Hustle Culture Needs to take the Back Seat


60 characters. 15 seconds. That’s how long it takes to bore us nowadays.

With the rise of social media platforms like Twitter and TikTok, a greater emphasis is being put on briefer, more concise material that can keep up with the shortening attention span of users. Ever thought about why you just can’t help falling asleep whenever your teacher drones on for an hour about some topic that you vaguely remember? It may partly be because you’ve grown so accustomed to the short videos and posts that you come across all the time that anything longer than a few minutes – let alone an hour – can't hold your interest. 

This newfound value for “hustle” that our culture embraces with open arms has seemed to spill over into every aspect of our lives. 

Seemingly, our need for instant gratification is everywhere. It consumes us as we continue to watch episode after episode in what seems like a harmless binge-watch; little do we know how this media marathon fuels our obsession with wanting to know everything immediately. We can’t even go one week without finding out what happens next on Grey’s Anatomy. 

Each morning we plan to wake up early and get some work done. But when the alarm rings in the morning, we hit the snooze button without any further thought. All plans go out the window just because those few irresistible extra minutes of sleep. 

Concurrently, as soon as Amazon announces a sale, we wait eagerly to scroll through the deals and add one item after another to your cart. We hit the buy button and go back to whatever we were doing, smirking about saving a hundred dollars due to the discount, while also knowing deep down that we don’t need half the items we purchased we bought in the first place.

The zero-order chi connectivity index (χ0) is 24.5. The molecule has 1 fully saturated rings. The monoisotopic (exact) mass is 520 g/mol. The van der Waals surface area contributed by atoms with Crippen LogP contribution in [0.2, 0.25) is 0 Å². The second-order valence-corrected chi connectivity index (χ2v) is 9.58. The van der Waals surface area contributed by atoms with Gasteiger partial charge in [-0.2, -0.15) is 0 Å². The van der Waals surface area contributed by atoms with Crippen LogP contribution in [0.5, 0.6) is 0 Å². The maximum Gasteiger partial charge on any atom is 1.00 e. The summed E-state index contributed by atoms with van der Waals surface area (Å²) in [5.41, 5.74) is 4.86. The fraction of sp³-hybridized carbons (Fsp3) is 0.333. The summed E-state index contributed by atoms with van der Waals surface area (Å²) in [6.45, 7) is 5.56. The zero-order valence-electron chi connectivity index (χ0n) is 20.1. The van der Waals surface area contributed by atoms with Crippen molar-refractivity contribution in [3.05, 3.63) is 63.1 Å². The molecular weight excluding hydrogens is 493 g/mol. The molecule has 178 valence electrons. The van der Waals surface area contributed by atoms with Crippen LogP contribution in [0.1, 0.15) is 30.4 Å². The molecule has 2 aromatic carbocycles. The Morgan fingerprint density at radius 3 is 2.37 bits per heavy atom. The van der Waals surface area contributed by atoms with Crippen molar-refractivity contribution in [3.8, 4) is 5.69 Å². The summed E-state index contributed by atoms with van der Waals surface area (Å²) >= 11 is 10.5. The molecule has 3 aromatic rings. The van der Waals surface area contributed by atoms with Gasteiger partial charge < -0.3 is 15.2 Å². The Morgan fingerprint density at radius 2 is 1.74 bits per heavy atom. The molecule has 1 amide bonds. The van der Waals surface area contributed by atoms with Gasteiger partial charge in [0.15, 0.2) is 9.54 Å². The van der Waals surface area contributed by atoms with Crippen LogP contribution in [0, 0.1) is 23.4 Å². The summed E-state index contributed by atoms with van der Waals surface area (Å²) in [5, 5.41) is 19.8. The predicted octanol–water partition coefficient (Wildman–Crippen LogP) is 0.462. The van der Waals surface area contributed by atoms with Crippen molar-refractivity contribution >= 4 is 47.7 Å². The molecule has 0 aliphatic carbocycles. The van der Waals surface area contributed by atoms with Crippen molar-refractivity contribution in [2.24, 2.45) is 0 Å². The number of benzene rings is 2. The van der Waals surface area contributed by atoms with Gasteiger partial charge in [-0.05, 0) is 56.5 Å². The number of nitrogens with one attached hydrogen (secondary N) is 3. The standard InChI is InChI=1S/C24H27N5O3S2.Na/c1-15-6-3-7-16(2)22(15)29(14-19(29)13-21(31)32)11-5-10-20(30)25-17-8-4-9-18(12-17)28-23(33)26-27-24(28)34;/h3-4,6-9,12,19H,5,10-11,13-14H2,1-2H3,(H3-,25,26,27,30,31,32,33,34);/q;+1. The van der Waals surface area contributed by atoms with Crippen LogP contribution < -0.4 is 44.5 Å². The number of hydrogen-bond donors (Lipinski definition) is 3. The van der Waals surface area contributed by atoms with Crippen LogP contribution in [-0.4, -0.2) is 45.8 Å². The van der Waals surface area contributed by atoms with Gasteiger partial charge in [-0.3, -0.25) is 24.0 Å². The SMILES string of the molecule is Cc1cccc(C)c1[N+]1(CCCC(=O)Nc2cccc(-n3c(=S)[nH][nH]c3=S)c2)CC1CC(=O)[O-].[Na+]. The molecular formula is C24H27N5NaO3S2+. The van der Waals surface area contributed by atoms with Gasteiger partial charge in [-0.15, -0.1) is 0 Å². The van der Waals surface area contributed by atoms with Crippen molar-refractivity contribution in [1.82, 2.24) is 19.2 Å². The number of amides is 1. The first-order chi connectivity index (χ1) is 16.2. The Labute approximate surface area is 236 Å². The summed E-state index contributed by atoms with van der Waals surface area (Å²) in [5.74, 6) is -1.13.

Everything about the world we live in today is fast – fast fashion, fast food, fast passes. It’s hard to imagine living without all these shortcuts that seem to make our tedious days just a little bit easier. 

Some would say that quickening the pace of life is a good thing because it makes us more efficient and our time more well spent. But the truth is that society in 2020 has us running too fast, trying to meet deadlines and deal with too many wearisome tasks. Being able to work slowly and meaningfully is a rarity in this digital age and with good reason: virtually anything can be found with the touch of a finger. There's no slowing down, or else you're left behind. 

But with all this connectivity, we’re sacrificing something that is far more important – ourselves. We’ve begun to buy into faulty systems under the pretense of efficiency, burning ourselves out in the process of half-mindedly getting things done. Speeding from one task to another, our mind doesn’t necessarily seem to be present in doing anything specific.